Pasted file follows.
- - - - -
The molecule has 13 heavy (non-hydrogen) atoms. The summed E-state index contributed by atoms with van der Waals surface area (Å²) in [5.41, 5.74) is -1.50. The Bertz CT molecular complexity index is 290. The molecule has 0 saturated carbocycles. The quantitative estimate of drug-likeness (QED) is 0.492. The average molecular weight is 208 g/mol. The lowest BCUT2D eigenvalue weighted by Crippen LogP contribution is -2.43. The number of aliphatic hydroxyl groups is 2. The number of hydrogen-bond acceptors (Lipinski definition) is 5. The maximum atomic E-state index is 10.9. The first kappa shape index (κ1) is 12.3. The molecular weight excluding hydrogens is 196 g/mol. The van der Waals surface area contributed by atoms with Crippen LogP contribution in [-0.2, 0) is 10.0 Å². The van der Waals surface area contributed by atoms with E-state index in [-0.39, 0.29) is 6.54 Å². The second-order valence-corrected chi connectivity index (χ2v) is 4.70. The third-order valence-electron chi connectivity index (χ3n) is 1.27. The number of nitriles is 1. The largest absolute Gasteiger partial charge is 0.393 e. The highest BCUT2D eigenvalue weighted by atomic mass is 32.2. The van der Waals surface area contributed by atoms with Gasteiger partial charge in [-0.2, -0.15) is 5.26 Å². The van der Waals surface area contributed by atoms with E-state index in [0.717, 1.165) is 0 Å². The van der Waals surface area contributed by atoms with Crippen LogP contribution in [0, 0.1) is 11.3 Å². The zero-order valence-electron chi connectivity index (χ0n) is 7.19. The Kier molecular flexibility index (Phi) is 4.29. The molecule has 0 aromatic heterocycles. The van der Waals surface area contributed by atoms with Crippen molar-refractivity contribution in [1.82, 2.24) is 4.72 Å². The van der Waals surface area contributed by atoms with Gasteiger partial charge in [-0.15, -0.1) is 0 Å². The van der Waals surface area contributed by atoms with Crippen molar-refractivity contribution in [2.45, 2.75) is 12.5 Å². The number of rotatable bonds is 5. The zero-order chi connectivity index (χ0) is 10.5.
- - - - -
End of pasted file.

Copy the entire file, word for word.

The molecule has 13 heavy (non-hydrogen) atoms. The summed E-state index contributed by atoms with van der Waals surface area (Å²) in [5.41, 5.74) is -1.50. The Bertz CT molecular complexity index is 290. The molecule has 0 saturated carbocycles. The quantitative estimate of drug-likeness (QED) is 0.492. The average molecular weight is 208 g/mol. The lowest BCUT2D eigenvalue weighted by Crippen LogP contribution is -2.43. The number of aliphatic hydroxyl groups is 2. The number of hydrogen-bond acceptors (Lipinski definition) is 5. The maximum atomic E-state index is 10.9. The first kappa shape index (κ1) is 12.3. The molecular weight excluding hydrogens is 196 g/mol. The van der Waals surface area contributed by atoms with Crippen LogP contribution in [-0.2, 0) is 10.0 Å². The van der Waals surface area contributed by atoms with E-state index in [-0.39, 0.29) is 6.54 Å². The second-order valence-corrected chi connectivity index (χ2v) is 4.70. The third-order valence-electron chi connectivity index (χ3n) is 1.27. The number of nitriles is 1. The largest absolute Gasteiger partial charge is 0.393 e. The highest BCUT2D eigenvalue weighted by atomic mass is 32.2. The van der Waals surface area contributed by atoms with Gasteiger partial charge in [-0.2, -0.15) is 5.26 Å². The van der Waals surface area contributed by atoms with E-state index in [0.717, 1.165) is 0 Å². The van der Waals surface area contributed by atoms with Crippen LogP contribution in [0, 0.1) is 11.3 Å². The zero-order valence-electron chi connectivity index (χ0n) is 7.19. The Kier molecular flexibility index (Phi) is 4.29. The molecule has 0 aromatic heterocycles. The van der Waals surface area contributed by atoms with Crippen molar-refractivity contribution in [1.82, 2.24) is 4.72 Å². The van der Waals surface area contributed by atoms with Gasteiger partial charge in [-0.15, -0.1) is 0 Å². The van der Waals surface area contributed by atoms with Crippen molar-refractivity contribution in [2.45, 2.75) is 12.5 Å². The number of rotatable bonds is 5. The zero-order chi connectivity index (χ0) is 10.5.